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Brexit and Rules of Origin – what this means for your SME

Brexit SME

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The 1 January 2021 saw many changes introduced following Brexit that will impact many companies across the UK. Businesses, particularly SMEs that move goods between the UK and the EU, need to be aware of the Rules of Origin that have come into force. Mirek Raba, Supply Chain Strategy and Diversification Advisor at the Leeds City Region Supply Chain Programme, explains what you need to know about the Rules of Origin introduced following Brexit and how it will affect your SME.

 

The EU-UK Trade and Cooperation Agreement concluded between the EU and the UK sets out preferential arrangements in a number of areas. However, the most significant change for an SME in trading with the EU is the requirement of Rules of Origin. The UK government states that “The Rules of Origin requirements are some of the most important provisions that your business needs to understand and comply with, under the UK’s deal with the EU”.

If you own an SME in the UK that trades with the EU, here’s what you need to know:

  • The Rules of Origin for trade between UK and EU came into force from 1 January 2021. The European Union (EU), Great Britain (GB) and Northern Ireland (NI) are now three different custom territories, hence the need to establish the origin of goods for custom processes.
  • Any UK or NI business that wants to trade with the EU under preferential tariff must declare its goods’ origin. For the product to be certified as originated in the UK, it must have a minimum of 40-50% of domestic UK value-added:
  • either by the content and/or particular processing (it must be specified what the activity that adds value is)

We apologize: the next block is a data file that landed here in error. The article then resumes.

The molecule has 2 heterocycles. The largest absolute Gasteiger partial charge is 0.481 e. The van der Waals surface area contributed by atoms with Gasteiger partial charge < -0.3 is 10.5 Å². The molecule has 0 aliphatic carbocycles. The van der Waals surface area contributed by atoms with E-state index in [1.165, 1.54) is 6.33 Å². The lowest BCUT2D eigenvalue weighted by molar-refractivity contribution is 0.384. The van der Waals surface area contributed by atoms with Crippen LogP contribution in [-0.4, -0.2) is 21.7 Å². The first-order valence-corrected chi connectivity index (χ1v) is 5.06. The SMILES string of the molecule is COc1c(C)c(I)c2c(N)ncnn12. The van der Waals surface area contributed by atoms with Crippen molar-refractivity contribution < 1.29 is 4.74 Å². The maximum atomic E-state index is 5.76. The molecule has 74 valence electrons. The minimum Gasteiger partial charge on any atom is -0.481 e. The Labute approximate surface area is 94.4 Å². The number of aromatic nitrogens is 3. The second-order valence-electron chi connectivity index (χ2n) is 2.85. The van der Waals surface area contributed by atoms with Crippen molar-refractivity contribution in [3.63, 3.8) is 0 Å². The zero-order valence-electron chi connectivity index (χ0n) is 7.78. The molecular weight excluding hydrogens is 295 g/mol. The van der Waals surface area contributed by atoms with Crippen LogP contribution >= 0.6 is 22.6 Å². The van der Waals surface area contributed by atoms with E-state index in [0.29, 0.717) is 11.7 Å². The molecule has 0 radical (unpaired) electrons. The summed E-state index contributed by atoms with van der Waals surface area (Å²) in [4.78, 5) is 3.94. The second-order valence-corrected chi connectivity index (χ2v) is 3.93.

• and/or content must come from the goods of different tariff classification than the finished goods.

 

How to move goods between the UK and EU

EU content can be accumulated and added to UK content for determining UK origin. This works vice versa for EU goods. The EU content is determined based on Supplier Declaration or Long-Term Supplier Declaration forms. If this affects your business, local advice is available at the Mid Yorkshire Chamber of Commerce as well as the Government website on how to move goods between the UK and the EU

It is important to note that all products should be analysed individually. In some cases, the tariff will be less costly than implementing a process to prove the origin. Therefore, the analysis of each situation is key to determining trade-offs, which is down to details related to commodity codes.

Some of the goods can be duty-free when trading with the EU. However, UK goods can only be duty-free if the company can provide proof of UK origin that proves compliance with Rules of Origin. This can be in the form of importer declaration or exporter declaration; or by long term supplier declaration (only in case of EU/UK based suppliers) or specification of the adding value activity. It is important to note that repackaging activity is excluded from the VA, hence does not contribute to the minimum content requirement.

 

Fundamental changes in trading between UK, EU and NI

The fundamental change in trading between GB, EU, and NI is that the Trade Deal excludes diagonal accumulation of content. The diagonal accumulation means that no third country’s goods can be traded under a preferential tariff between the UK and the EU. Third country means all other countries not included in the trade deal between UK and the EU.

This is important when you plan to sell to the EU goods that even partially come from outside the EU and UK. In some cases, transport mode will have an impact on Rules of Origin as well. If this affects your business, we recommend enlisting specialist guidance for support.

The Rules of Origin will impact the design of supply chains as it will force some businesses to redesign supply chains to source more locally in the UK or EU to save the cost related to Rules of Origin if the trading with EU is a significant element of the business. The early estimate is that compliance with Rules of Origin could save any business as much as 5-7% of the cost. Therefore, it is essential to understand how Rules of Origin work and how to comply with them.

 

Does the Rules of Origin affect your business? For guidance and support talk to an advisor from Leeds City Region Supply Chain Programme today.

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